(Hill"ock) n. A small hill. Shak.

(Hill"side`) n. The side or declivity of a hill.

(Hill"top`) n. The top of a hill.

(Hill"y) a.

1. Abounding with hills; uneven in surface; as, a hilly country. "Hilly steep." Dryden.

2. Lofty; as, hilly empire. [Obs.] Beau. & Fl.

(Hilt) n. [AS. hilt, hilte; akin to OHG. helza, Prov. G. hilze, Icel. hjalt.]

1. A handle; especially, the handle of a sword, dagger, or the like.

(Hilt"ed), a. Having a hilt; — used in composition; as, basket-hilted, cross- hilted.

(Hi"lum) n. [L., a little thing, trifle.]

1. (Bot.) The eye of a bean or other seed; the mark or scar at the point of attachment of an ovule or seed to its base or support; — called also hile.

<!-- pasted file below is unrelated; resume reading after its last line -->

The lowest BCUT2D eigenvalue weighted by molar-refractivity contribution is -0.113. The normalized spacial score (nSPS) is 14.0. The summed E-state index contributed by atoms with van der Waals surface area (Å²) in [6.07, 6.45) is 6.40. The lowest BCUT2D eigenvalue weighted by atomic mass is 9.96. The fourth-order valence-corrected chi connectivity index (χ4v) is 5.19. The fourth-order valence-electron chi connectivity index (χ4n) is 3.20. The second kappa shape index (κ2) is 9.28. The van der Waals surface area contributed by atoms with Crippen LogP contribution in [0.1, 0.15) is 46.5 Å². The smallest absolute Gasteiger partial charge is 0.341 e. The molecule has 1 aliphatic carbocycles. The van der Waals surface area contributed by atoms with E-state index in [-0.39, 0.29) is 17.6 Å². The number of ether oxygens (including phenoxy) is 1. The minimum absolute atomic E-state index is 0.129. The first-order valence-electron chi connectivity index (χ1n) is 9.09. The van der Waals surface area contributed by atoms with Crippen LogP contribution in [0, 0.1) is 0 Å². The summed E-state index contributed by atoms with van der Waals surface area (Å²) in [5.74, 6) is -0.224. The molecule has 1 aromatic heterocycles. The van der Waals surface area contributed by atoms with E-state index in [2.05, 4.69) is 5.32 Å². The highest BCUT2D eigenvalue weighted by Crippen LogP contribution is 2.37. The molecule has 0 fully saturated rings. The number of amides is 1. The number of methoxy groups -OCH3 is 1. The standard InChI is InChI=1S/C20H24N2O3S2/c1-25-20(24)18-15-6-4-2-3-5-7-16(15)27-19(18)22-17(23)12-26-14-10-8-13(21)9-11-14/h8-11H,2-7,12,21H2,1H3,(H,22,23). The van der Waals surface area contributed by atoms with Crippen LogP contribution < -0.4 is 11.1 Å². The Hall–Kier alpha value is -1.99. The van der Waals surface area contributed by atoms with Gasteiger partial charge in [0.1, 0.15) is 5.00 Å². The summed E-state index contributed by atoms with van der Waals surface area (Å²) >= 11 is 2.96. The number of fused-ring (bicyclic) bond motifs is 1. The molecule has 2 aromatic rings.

2. (Anat.) The part of a gland, or similar organ, where the blood vessels and nerves enter; the hilus; as, the hilum of the kidney.

(||Hi"lus) n. [NL.] (Anat.) Same as Hilum, 2.

(Him) pron. Them. See Hem. [Obs.] Chaucer.

(Him), pron. [AS. him, dat. of he. &radic183. See He.] The objective case of he. See He.

Him that is weak in the faith receive.
Rom. xiv. 1.

Friends who have given him the most sympathy.

In old English his and him were respectively the genitive and dative forms of it as well as of he. This use is now obsolete. Poetically, him is sometimes used with the reflexive sense of himself.

I never saw but Humphrey, duke of Gloster,
Did bear him like a noble gentleman.

  By PanEris using Melati.

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